February 28, 2011

Progressives have a problem

Posted in 2012 Elections, federal budget, Obama administration, role of government, U.S. Economy tagged , , , at 11:20 am by realitytax

We all get that advertising makes an impact, and it follows that our military recruiting benefits from marketing expenditures.  Should voters tell our representatives in Congress to micro-manage ad campaigns for the Defense Department?  In a word, no, but that’s what this hullabaloo is all about.

“There is no argument from Democrats or Republicans that we must reduce our massive debt. But there is fierce discussion and passionate debate concerning how to reduce our deficit.”

The Pragmatic Progressive Forum
28 Feb 2011

If Congress chooses to set limits on what part of the Defense Department budget goes to advertising, including “none,” that’s possibly within their role in tackling the budget deficit. At what level do we want to spend time controlling the specific choices?

According to Wikipedia (see citations below) for the 2010 fiscal year, “the president’s base budget of the Department of Defense rose to $533.8 billion. Adding spending on “overseas contingency operations” brings the sum to $663.8 billion.” Now I know the Pentagon pays more than seems reasonable for hardware, and consulting, and other services, and that a penny saved is a penny earned, but when it comes to advertising it’s also a question of return on investment — and while the roughly $16 million that we’re talking about is a lot of cash, relative to that $600+ billion, folks, it’s chump change: less than 1/100 of 1%

So tell me, how much time is it worth arguing over, relative to the other 99.9975% of the Defense Department budget? All progressives will accomplish, other than distracting from other spending decisions, of course, is alienating NASCAR fans: ultimately that mind-set drives them to think their values are more in line with the Republican party.

Image via Army.mil

With over 15 million viewers a week ago for NASCAR’s Daytona 500, the appeal is undeniable even to folks who can’t imagine why “just watching cars driving in a loop” is entertaining. The biggest companies in the U.S. wanted in; they know the value of having their logo seen by that many fan-eyeballs, associating their brands with the race and drivers tends to make influence purchasing. Would Target®, Burger King®, Sherwin-Williams®, and Budweiser® be there if advertising didn’t matter?

Progressive columnists and pundits need to learn two things, fast, if they want to take advantage of the attention that the struggle in Madison is finally generating in the media. First, diversity is good, even when it comes to what we do for entertainment. Second, avoid falling into traps that emphasize differences. It doesn’t help their causes to focus on stuff that makes middle-class Americans think liberal neighbors and/or Democrats in Congress are somehow less in touch with regular people than the elite GOP strategists and politicians.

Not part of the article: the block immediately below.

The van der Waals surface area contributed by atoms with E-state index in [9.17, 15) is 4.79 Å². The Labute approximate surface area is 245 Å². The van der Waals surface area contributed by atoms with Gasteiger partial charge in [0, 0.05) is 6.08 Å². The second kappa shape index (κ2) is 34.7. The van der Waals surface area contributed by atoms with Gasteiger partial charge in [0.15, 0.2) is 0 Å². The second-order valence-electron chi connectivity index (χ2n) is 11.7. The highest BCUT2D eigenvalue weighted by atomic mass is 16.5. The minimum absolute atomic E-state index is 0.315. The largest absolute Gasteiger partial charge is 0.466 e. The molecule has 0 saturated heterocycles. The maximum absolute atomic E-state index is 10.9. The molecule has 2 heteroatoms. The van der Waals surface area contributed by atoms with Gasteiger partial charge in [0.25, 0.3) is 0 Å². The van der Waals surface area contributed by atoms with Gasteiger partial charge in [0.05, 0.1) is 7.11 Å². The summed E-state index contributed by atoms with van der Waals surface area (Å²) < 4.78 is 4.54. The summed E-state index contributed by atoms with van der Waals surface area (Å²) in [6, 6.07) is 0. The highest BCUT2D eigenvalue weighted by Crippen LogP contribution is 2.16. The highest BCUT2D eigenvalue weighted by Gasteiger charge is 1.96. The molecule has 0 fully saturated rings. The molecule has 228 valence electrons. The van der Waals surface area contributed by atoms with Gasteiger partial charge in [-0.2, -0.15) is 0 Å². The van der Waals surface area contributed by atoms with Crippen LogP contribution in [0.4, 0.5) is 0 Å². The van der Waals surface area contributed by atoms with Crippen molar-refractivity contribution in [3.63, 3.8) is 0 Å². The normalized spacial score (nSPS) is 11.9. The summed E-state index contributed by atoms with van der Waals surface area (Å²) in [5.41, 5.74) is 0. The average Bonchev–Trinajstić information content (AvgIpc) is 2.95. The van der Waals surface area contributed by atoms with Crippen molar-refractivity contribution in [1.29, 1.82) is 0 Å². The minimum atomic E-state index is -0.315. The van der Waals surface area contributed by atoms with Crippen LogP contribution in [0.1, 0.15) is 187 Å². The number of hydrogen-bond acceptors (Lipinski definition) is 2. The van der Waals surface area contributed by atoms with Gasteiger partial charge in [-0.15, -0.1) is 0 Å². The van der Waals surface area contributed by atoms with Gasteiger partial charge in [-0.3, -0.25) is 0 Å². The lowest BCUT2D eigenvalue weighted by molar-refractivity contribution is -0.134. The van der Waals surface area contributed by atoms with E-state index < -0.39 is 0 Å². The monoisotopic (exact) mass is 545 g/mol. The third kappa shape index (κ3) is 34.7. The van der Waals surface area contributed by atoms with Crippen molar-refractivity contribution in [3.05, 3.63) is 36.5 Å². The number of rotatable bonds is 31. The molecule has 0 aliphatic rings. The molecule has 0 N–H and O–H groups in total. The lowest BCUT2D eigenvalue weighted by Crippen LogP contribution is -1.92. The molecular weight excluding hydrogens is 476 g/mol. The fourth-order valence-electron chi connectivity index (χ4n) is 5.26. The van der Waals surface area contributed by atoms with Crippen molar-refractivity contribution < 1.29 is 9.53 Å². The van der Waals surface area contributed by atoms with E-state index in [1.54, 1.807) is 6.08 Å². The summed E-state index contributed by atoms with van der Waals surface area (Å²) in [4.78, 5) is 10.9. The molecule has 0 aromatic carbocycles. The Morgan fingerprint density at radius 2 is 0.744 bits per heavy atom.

Winning elections is about more than just getting people to vote. If the Democrats in Congress get drawn into this argument, and start arguing against an iconic pass-time, in a process where narrow margins determine who holds an office and makes budget choices they’ll be conceding electoral might to their opposition for years to come.

______________________________
Wikipedia citations: 

Updated Summary Tables, Budget of the United States Government Fiscal Year 2010 (Table S.12)
http://www.gpoaccess.gov/usbudget/fy09/pdf/budget/defense.pdf
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1 Comment »

  1. jeff61b said,

    The point is, there was an actual vote in Congress specifically about this NASCAR sponsorship. If they are taking the time to vote on this, they should defend WHY this is worth doing when we’re cutting benefits to people and laying off people in federal jobs.

    OK, so someone thinks the NASCAR sponsorship is money well spent because it is “advertising” for the military. As if young NASCAR fans are saying to themselves, “Dang, I like that U.S. Army logo on the car that came in third at Talladega. I think I’ll go talk to my Army recruiter.”

    If that’s responsible use of tax dollars, then they need to sponsor something that really appeals to their target demographic, people in their late teens and early twenties.
    I can see it now, “Jersey Shore, sponsored by the U.S. Navy.”.

    Or maybe Snookie can tattoo “We’re looking for a Few Good Men” across her chest.


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